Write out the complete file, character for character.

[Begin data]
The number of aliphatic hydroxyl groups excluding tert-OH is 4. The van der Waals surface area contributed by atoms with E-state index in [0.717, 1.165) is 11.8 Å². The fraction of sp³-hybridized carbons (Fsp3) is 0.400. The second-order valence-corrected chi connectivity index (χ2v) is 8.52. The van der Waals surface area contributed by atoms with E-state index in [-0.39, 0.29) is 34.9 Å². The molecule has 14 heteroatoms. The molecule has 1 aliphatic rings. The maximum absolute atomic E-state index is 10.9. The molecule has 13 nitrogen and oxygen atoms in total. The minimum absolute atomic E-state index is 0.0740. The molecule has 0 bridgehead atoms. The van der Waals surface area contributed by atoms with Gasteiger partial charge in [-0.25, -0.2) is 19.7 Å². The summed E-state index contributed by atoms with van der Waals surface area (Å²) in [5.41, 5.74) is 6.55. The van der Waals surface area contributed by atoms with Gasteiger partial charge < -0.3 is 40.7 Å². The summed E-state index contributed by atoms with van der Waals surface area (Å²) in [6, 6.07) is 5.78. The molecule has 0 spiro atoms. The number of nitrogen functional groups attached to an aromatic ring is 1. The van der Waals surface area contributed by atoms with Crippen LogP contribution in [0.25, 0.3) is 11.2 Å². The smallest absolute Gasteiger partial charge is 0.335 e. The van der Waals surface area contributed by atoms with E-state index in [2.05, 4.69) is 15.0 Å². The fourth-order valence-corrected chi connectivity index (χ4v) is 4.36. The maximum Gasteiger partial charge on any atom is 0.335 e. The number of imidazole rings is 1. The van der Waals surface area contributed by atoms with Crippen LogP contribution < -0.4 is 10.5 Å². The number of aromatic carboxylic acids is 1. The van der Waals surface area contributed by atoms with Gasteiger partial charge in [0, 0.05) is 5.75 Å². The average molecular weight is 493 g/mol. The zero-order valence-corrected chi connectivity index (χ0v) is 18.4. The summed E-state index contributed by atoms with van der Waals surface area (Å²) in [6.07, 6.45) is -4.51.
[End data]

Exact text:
The number of aliphatic hydroxyl groups excluding tert-OH is 4. The van der Waals surface area contributed by atoms with E-state index in [0.717, 1.165) is 11.8 Å². The fraction of sp³-hybridized carbons (Fsp3) is 0.400. The second-order valence-corrected chi connectivity index (χ2v) is 8.52. The van der Waals surface area contributed by atoms with E-state index in [-0.39, 0.29) is 34.9 Å². The molecule has 14 heteroatoms. The molecule has 1 aliphatic rings. The maximum absolute atomic E-state index is 10.9. The molecule has 13 nitrogen and oxygen atoms in total. The minimum absolute atomic E-state index is 0.0740. The molecule has 0 bridgehead atoms. The van der Waals surface area contributed by atoms with Gasteiger partial charge in [-0.25, -0.2) is 19.7 Å². The summed E-state index contributed by atoms with van der Waals surface area (Å²) in [5.41, 5.74) is 6.55. The van der Waals surface area contributed by atoms with Gasteiger partial charge < -0.3 is 40.7 Å². The summed E-state index contributed by atoms with van der Waals surface area (Å²) in [6, 6.07) is 5.78. The molecule has 0 spiro atoms. The number of nitrogen functional groups attached to an aromatic ring is 1. The van der Waals surface area contributed by atoms with Crippen LogP contribution in [0.25, 0.3) is 11.2 Å². The smallest absolute Gasteiger partial charge is 0.335 e. The van der Waals surface area contributed by atoms with E-state index in [2.05, 4.69) is 15.0 Å². The fourth-order valence-corrected chi connectivity index (χ4v) is 4.36. The maximum Gasteiger partial charge on any atom is 0.335 e. The number of imidazole rings is 1. The van der Waals surface area contributed by atoms with Crippen LogP contribution < -0.4 is 10.5 Å². The number of aromatic carboxylic acids is 1. The van der Waals surface area contributed by atoms with Gasteiger partial charge in [0, 0.05) is 5.75 Å². The average molecular weight is 493 g/mol. The zero-order valence-corrected chi connectivity index (χ0v) is 18.4. The summed E-state index contributed by atoms with van der Waals surface area (Å²) in [6.07, 6.45) is -4.51.